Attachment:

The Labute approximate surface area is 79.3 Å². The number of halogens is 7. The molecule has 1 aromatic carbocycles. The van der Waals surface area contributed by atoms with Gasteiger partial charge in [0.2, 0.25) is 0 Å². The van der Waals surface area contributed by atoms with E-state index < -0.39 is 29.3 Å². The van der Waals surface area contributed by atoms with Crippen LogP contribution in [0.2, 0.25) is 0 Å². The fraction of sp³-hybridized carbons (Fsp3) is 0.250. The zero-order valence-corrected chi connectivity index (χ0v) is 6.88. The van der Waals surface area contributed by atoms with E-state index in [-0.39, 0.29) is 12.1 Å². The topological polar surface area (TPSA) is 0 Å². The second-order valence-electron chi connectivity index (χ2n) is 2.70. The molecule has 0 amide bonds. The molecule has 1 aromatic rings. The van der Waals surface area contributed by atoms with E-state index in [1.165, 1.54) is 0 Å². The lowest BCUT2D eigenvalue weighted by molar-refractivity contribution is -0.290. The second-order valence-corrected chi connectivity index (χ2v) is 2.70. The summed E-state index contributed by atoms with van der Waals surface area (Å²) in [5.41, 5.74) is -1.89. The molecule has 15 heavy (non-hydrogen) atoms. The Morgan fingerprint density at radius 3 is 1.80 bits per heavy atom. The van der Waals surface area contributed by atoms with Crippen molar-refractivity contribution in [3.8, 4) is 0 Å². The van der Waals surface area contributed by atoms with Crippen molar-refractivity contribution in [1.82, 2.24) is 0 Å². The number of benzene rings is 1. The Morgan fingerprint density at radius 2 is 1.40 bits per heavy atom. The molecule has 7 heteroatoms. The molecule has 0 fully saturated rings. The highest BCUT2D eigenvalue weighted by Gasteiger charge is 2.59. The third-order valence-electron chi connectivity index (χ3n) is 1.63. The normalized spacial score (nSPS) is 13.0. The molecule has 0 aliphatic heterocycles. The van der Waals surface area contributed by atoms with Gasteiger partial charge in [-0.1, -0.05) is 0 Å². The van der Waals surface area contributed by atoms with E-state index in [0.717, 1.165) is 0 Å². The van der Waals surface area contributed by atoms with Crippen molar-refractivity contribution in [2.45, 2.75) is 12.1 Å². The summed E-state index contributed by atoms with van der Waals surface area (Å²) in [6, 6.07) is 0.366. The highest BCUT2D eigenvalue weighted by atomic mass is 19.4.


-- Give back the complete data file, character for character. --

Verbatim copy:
The Labute approximate surface area is 79.3 Å². The number of halogens is 7. The molecule has 1 aromatic carbocycles. The van der Waals surface area contributed by atoms with Gasteiger partial charge in [0.2, 0.25) is 0 Å². The van der Waals surface area contributed by atoms with E-state index < -0.39 is 29.3 Å². The van der Waals surface area contributed by atoms with Crippen LogP contribution in [0.2, 0.25) is 0 Å². The fraction of sp³-hybridized carbons (Fsp3) is 0.250. The zero-order valence-corrected chi connectivity index (χ0v) is 6.88. The van der Waals surface area contributed by atoms with E-state index in [-0.39, 0.29) is 12.1 Å². The topological polar surface area (TPSA) is 0 Å². The second-order valence-electron chi connectivity index (χ2n) is 2.70. The molecule has 0 amide bonds. The molecule has 1 aromatic rings. The van der Waals surface area contributed by atoms with E-state index in [1.165, 1.54) is 0 Å². The lowest BCUT2D eigenvalue weighted by molar-refractivity contribution is -0.290. The second-order valence-corrected chi connectivity index (χ2v) is 2.70. The summed E-state index contributed by atoms with van der Waals surface area (Å²) in [5.41, 5.74) is -1.89. The molecule has 15 heavy (non-hydrogen) atoms. The Morgan fingerprint density at radius 3 is 1.80 bits per heavy atom. The van der Waals surface area contributed by atoms with Crippen molar-refractivity contribution in [3.8, 4) is 0 Å². The van der Waals surface area contributed by atoms with Crippen molar-refractivity contribution in [1.82, 2.24) is 0 Å². The number of benzene rings is 1. The Morgan fingerprint density at radius 2 is 1.40 bits per heavy atom. The molecule has 7 heteroatoms. The molecule has 0 fully saturated rings. The highest BCUT2D eigenvalue weighted by Gasteiger charge is 2.59. The third-order valence-electron chi connectivity index (χ3n) is 1.63. The normalized spacial score (nSPS) is 13.0. The molecule has 0 aliphatic heterocycles. The van der Waals surface area contributed by atoms with Gasteiger partial charge in [-0.1, -0.05) is 0 Å². The van der Waals surface area contributed by atoms with E-state index in [0.717, 1.165) is 0 Å². The van der Waals surface area contributed by atoms with Crippen molar-refractivity contribution in [2.45, 2.75) is 12.1 Å². The summed E-state index contributed by atoms with van der Waals surface area (Å²) in [6, 6.07) is 0.366. The highest BCUT2D eigenvalue weighted by atomic mass is 19.4.